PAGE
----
The TDP ratings from AMD are incredibly coarse. That 1700 pulls more like 90 watts, but I guess AMD wanted to tout that their processor can live in a 65 W TDP without burning up or throttling too hard. I have a 65 W TDP i7 and it continually uses way more power than that whenever it uses the boost clocks. If this is just one CCX, there's no way it uses the same amount as a 1700 at 100% sustained utilization.
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#8
TheLaughingMan
ixi said:
It's funny in one way.

R7 1700 65w 8 core, R5 models 65w 6 and 4 cores and then R3 dual core with 65w, c'mon :/.
R7 1700 at stock is a much lower clock speed than its bigger brothers. R5 4 cores and R3 4 cores is the same chip and one just has SMT. All of those at 65W seems fine for heat generated. If anything the R5 6 core is the one out of place.
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#9
horsemama1956
Was thinking of a 5 but might grab one of these until Ryzen 2.
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#10
Jism
ixi said:
It's funny in one way.

R7 1700 65w 8 core, R5 models 65w 6 and 4 cores and then R3 dual core with 65w, c'mon :/.
The more leaky chips consume or need more power to operate.
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#11
cdawall
where the hell are my stars
ixi said:
It's funny in one way.

R7 1700 65w 8 core, R5 models 65w 6 and 4 cores and then R3 dual core with 65w, c'mon :/.
You know that isn't a rating for power consumption right?
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#12
Caring1
RejZoR said:
This is also one CCX, meaning no issues others experience with inter-CCX communications. I think these will eat Core i3 in everything but single threaded tasks that insist on ridiculous clocks...
I was thinking it will compete more with the Pentium line of chips, as the Ryzen has only 2Mb cache and no hyperthreading ...
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#13
TheLaughingMan
Caring1 said:
I was thinking it will compete more with the Pentium line of chips, as the Ryzen has only 2Mb cache and no hyperthreading ...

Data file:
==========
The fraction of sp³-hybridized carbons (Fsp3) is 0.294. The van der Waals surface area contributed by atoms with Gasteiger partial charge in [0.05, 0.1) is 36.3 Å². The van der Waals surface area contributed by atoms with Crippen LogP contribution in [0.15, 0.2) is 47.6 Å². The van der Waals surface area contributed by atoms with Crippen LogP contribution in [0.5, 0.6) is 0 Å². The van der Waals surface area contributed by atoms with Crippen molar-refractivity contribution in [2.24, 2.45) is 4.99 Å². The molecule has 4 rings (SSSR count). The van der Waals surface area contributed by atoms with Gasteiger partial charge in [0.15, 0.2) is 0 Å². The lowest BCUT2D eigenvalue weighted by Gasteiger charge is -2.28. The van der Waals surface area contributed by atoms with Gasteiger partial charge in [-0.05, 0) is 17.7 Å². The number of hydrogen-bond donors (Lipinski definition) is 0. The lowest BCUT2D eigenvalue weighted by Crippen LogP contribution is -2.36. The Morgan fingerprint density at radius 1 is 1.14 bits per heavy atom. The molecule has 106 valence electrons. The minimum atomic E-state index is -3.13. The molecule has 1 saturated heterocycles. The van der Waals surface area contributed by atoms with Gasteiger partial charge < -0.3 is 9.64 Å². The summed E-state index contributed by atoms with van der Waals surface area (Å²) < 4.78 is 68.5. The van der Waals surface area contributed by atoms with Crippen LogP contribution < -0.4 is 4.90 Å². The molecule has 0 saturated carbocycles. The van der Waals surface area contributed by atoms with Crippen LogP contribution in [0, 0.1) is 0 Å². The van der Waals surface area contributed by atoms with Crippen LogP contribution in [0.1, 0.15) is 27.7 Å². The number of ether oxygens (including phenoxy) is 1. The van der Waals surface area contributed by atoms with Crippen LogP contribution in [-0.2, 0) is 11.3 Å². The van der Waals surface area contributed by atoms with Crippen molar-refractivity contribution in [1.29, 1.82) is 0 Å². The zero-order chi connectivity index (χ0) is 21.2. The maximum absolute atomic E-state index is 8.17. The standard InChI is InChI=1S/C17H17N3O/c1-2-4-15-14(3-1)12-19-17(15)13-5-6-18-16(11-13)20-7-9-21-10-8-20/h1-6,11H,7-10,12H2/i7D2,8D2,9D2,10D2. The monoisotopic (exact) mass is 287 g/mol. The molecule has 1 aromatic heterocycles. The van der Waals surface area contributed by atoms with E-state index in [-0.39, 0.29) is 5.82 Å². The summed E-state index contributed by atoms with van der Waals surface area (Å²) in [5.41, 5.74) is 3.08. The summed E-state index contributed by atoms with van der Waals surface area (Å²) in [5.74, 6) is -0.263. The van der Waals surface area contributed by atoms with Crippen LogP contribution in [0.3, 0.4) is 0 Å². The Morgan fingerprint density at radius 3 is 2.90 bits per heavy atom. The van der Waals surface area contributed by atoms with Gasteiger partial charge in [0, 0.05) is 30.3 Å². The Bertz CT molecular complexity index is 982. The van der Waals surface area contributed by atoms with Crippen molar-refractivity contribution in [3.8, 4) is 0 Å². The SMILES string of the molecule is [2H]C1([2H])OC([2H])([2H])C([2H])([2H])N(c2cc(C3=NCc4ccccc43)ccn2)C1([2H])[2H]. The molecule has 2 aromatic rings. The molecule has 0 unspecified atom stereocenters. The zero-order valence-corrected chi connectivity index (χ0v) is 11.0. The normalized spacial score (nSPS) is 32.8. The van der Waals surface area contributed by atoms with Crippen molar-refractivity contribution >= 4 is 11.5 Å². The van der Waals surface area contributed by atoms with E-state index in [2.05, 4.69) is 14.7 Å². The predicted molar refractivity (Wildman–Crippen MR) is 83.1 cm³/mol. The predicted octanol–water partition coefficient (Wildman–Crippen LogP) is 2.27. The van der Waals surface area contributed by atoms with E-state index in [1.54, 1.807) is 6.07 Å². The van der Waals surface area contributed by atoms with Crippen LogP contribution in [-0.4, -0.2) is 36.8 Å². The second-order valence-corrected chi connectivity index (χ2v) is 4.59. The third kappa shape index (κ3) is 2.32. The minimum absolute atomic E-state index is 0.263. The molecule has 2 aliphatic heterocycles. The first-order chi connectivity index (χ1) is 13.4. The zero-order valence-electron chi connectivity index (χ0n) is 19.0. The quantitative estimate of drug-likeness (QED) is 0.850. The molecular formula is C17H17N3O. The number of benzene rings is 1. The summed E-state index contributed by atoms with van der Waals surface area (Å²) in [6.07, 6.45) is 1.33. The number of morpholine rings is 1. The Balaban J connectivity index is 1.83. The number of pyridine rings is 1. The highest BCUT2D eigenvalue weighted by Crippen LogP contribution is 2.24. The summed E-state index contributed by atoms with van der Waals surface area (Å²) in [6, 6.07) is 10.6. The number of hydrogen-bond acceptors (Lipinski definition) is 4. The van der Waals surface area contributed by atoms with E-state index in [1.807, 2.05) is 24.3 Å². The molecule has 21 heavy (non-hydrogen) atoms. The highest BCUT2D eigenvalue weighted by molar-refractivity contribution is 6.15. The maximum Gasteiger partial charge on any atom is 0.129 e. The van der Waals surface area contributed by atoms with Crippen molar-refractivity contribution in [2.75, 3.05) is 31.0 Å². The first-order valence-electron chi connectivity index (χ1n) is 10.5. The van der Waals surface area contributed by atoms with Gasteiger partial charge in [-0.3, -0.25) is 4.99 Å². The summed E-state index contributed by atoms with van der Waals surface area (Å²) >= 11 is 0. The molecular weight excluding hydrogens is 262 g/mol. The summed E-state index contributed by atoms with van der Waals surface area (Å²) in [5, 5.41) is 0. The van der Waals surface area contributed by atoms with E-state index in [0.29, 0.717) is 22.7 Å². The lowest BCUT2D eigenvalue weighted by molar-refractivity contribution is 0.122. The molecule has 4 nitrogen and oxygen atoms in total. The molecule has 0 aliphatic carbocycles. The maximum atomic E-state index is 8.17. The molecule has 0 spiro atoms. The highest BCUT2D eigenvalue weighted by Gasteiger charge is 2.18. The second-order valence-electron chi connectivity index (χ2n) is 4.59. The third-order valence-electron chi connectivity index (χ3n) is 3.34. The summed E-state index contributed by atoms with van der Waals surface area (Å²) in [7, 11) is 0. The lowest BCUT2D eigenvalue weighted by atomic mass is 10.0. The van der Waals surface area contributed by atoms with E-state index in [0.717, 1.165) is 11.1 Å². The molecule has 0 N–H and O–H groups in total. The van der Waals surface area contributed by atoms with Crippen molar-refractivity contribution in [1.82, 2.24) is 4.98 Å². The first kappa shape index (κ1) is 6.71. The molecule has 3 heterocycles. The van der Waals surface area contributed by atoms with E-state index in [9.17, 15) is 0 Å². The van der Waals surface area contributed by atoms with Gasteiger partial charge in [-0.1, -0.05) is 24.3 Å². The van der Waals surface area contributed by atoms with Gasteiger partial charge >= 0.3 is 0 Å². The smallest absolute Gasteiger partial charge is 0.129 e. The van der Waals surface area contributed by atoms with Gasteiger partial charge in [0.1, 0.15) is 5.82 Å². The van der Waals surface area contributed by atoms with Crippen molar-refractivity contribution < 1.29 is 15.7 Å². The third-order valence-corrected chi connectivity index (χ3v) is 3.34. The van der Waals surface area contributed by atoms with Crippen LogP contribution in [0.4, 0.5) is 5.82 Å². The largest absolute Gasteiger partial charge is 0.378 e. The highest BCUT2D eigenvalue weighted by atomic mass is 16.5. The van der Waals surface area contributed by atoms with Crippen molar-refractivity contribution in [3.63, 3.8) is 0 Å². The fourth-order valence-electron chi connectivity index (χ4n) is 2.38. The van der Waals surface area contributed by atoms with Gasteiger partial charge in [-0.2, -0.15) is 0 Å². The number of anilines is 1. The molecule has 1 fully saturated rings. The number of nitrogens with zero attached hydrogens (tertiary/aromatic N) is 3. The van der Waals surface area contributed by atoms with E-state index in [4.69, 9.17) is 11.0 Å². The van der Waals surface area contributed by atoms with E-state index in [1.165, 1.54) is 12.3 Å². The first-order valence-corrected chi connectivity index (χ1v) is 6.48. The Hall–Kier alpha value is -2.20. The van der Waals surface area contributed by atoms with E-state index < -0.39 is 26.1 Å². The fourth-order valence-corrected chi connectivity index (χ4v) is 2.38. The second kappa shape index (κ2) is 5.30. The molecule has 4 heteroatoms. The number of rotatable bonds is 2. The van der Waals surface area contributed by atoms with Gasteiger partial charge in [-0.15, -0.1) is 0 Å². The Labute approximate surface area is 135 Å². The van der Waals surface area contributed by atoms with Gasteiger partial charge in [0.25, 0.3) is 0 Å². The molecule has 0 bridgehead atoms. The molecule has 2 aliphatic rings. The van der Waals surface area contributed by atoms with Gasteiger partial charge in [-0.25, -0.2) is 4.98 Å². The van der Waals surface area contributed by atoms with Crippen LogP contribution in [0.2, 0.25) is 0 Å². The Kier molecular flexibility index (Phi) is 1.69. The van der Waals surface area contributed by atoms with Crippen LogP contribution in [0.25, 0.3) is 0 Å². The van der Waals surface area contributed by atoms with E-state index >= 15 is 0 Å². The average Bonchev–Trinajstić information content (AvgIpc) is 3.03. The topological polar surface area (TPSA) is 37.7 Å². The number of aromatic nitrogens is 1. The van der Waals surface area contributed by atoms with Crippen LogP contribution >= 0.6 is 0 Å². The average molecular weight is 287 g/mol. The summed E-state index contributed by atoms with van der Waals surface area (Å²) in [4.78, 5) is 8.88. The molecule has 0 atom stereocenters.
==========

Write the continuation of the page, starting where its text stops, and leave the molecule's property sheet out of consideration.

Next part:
I am pretty sure the 2 MB cache is wrong. There is no need to gimp the cache at that point especially when there is a Ryzen 1100 series as well that is going to compete with the Pentium lineup and is expected to be around the $120 mark. The 1200 will likely have at the full 8 MB L3 cache and the 1100 make have less at 2 MB or 4 MB.
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#14
RejZoR
The charts that I got few days ago all have 8MB cache, even 1100 models. I mean, it's not like you can chop L3 cache in smaller pieces within existing single CCX unit...
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#15
Totally
Man, I missed the days when there were only two chips per market segments and they were just budget, mainstream, and enthusiast. Already at 9 chips with more on the way.
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#16
TheLaughingMan
Totally said:
Man, I missed the days when there were only two chips per market segments and they were just budget, mainstream, and enthusiast. Already at 9 chips with more on the way.
Well the market expanded, needs diversified, and pricing segments got smaller but increased in number. Its the shotgun approach. Release something for everyone and see what sells. Adjust your production according to what ending up being your demand areas.
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#17
cdawall
where the hell are my stars
TheLaughingMan said:
Well the market expanded, needs diversified, and pricing segments got smaller but increased in number. Its the shotgun approach. Release something for everyone and see what sells. Adjust your production according to what ending up being your demand areas.
I am trying to think of how long ago there were two chips per market segment. It was prior to the Athlon k7/P2 so it has been what 20+ years?
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#18